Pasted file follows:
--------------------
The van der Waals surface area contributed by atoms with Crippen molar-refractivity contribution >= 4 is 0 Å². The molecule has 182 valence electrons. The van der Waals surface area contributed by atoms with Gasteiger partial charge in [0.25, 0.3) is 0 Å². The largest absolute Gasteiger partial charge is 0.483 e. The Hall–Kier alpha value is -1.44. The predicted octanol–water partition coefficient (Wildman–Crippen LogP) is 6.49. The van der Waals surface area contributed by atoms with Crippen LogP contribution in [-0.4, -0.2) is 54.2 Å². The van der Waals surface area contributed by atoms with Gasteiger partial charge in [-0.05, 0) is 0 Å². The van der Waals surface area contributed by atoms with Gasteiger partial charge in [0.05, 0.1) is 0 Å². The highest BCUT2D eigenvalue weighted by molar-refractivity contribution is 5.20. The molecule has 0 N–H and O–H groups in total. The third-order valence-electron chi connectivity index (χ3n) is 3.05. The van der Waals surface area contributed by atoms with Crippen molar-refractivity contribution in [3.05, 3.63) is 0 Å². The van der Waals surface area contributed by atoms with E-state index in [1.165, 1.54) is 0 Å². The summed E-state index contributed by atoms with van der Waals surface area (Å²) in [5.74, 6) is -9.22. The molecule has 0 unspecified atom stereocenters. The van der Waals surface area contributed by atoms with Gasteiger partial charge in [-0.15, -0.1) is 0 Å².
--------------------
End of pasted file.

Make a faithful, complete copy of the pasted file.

The van der Waals surface area contributed by atoms with Crippen molar-refractivity contribution >= 4 is 0 Å². The molecule has 182 valence electrons. The van der Waals surface area contributed by atoms with Gasteiger partial charge in [0.25, 0.3) is 0 Å². The largest absolute Gasteiger partial charge is 0.483 e. The Hall–Kier alpha value is -1.44. The predicted octanol–water partition coefficient (Wildman–Crippen LogP) is 6.49. The van der Waals surface area contributed by atoms with Crippen LogP contribution in [-0.4, -0.2) is 54.2 Å². The van der Waals surface area contributed by atoms with Gasteiger partial charge in [-0.05, 0) is 0 Å². The van der Waals surface area contributed by atoms with Gasteiger partial charge in [0.05, 0.1) is 0 Å². The highest BCUT2D eigenvalue weighted by molar-refractivity contribution is 5.20. The molecule has 0 N–H and O–H groups in total. The third-order valence-electron chi connectivity index (χ3n) is 3.05. The van der Waals surface area contributed by atoms with Crippen molar-refractivity contribution in [3.05, 3.63) is 0 Å². The van der Waals surface area contributed by atoms with E-state index in [1.165, 1.54) is 0 Å². The summed E-state index contributed by atoms with van der Waals surface area (Å²) in [5.74, 6) is -9.22. The molecule has 0 unspecified atom stereocenters. The van der Waals surface area contributed by atoms with Gasteiger partial charge in [-0.15, -0.1) is 0 Å².